What’s one thing that Bill Gates, Mark Zuckerberg, Sheryl Sandberg, will.i.am, Chris Bosh, Karlie Kloss, and I, a data science instructor at General Assembly, all have in common? We all think you should learn how to code.
There are countless reasons to learn how to code, even if you don’t want to become a full-time programmer:
Programming teaches you amazing problem-solving skills.
You’ll be better able to collaborate with engineers and developers if you can “speak their language.”
It enables you to help build the technologies of the future, including web applications, machine learning models, chatbots, and anything else you can imagine.
To most people, learning to program — or even choosing what language to learn — seems daunting. I’ll make it simple: Python is an excellent place to start.
Python is an immensely popular programming language commonly used by data analysts, data scientists, and software engineers. In addition to being one of the most popular — it’s used by companies like Google, SpaceX, and Instagram to do a huge variety different things including data cleaning, build AI models, building web apps, and more — Python stands out for being very simple to read and write, while offering extreme flexibility and having an active community.
Here’s a cool example of just how simple Python is: Here is code that tells the computer to print the words “Hello World”:
Yup, that’s really all it takes! For context, let’s compare that to another popular programming language, Java, which has a steeper learning curve (though is still a highly desirable skill set in the job market).
Clearly, Python requires much less code.
Experiencing Python in Everyday Life
Let’s talk about some of the ways in which Python is used today, including automating a process, building the functionality of an application, or delving into machine learning.
Here are some fascinating examples of how Python is shaping the world we live in:
Hollywood special effects: Remember that summer blockbuster with the huge explosions? A lot of companies, including Lucasfilm’s Industrial Light & Magic (ILM), use Python to help program those awesome special effects. By using Python, companies like ILM have been able to develop standard toolkits that they can reuse across productions, while still retaining the flexibility to build custom effects in less time than ever before.
File-sharing applications: When Dropbox was created in 2007, it used Python to build the desktop applications and server infrastructure responsible for actually sharing the files. After more than a decade, Python is still powering the company’s desktop applications. In other words, Dropbox was able to write a single application for both Macs and PCs that still works after more than a decade!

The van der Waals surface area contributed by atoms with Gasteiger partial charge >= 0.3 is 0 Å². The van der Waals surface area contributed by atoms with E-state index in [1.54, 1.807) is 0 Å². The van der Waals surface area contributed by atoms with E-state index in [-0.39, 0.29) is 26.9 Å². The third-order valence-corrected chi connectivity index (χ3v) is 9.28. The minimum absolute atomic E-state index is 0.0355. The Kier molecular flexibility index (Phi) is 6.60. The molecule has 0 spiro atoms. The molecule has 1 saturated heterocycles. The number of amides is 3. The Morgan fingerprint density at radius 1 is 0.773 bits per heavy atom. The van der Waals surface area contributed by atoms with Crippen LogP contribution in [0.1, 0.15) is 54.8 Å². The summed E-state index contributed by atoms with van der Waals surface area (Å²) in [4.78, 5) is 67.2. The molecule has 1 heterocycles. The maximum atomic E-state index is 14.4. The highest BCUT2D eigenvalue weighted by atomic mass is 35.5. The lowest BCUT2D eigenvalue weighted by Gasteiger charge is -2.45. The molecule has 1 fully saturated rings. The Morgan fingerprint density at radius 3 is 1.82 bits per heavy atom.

Web applications: Python is used to run various parts of some of today’s most popular websites, including Pinterest, Instagram, Spotify, and YouTube. In fact, Pinterest has used Python in some form since it was founded (e.g., to power its web app, build and maintain data pipelines, and perform analyses).
Artificial intelligence: Python is especially popular in the artificial intelligence community, again for its ease of use and flexibility. For example, in just a few hours, a business could build a basic chatbot that answers some of the most common questions from its customers. To do this, programmers could use Python to scrape the contents of all of the email exchanges with the company’s customers, identify common themes in these exchanges with visualizations, and then build a predictive model that can be used by the chatbot application to give appropriate responses.
Python at General Assembly
General Assembly focuses on building practical experience when learning new technical skills. We want students to walk away from our data science courses and bootcamps equipped to tackle the challenges they’re facing in their own lives and careers.
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Many of our courses are designed to teach folks with limited exposure to Python to use it to answer real business questions. Dive into fundamental concepts and techniques, and build your own custom web or data application in our part-time Python Programming course. Or learn to leverage the language as part of our full-time Data Science Immersive program, part-time Data Science course, or a one-day Python bootcamp. Projects students have tackled include visualizing SAT scores from across the country, scraping data from public websites, identifying causes of airplane delays, and predicting Netflix ratings based on viewer sentiment and information from IMDB.
Michael Larner is a passionate leader in the analytics space who specializes in using techniques like predictive modeling and machine learning to deliver data-driven impact. A Los Angeles native, he has spent the last decade consulting with hundreds of clients, including 50-plus Fortune 500 companies, to answer some of their most challenging business questions. Additionally, Michael empowers others to become successful analysts by leading trainings and workshops for corporate clients and universities, including General Assembly’s part-time Data Analytics course and SQL/Excel workshops in Los Angeles.
“GA provides an amazing community of colleagues, peers, and fellow learners that serve as a wonderful resource as you continue to build your career. GA exposes students to real-world analyses to gain practical experience.”
Michael Larner, Data Analytics Instructor, General Assembly Los Angeles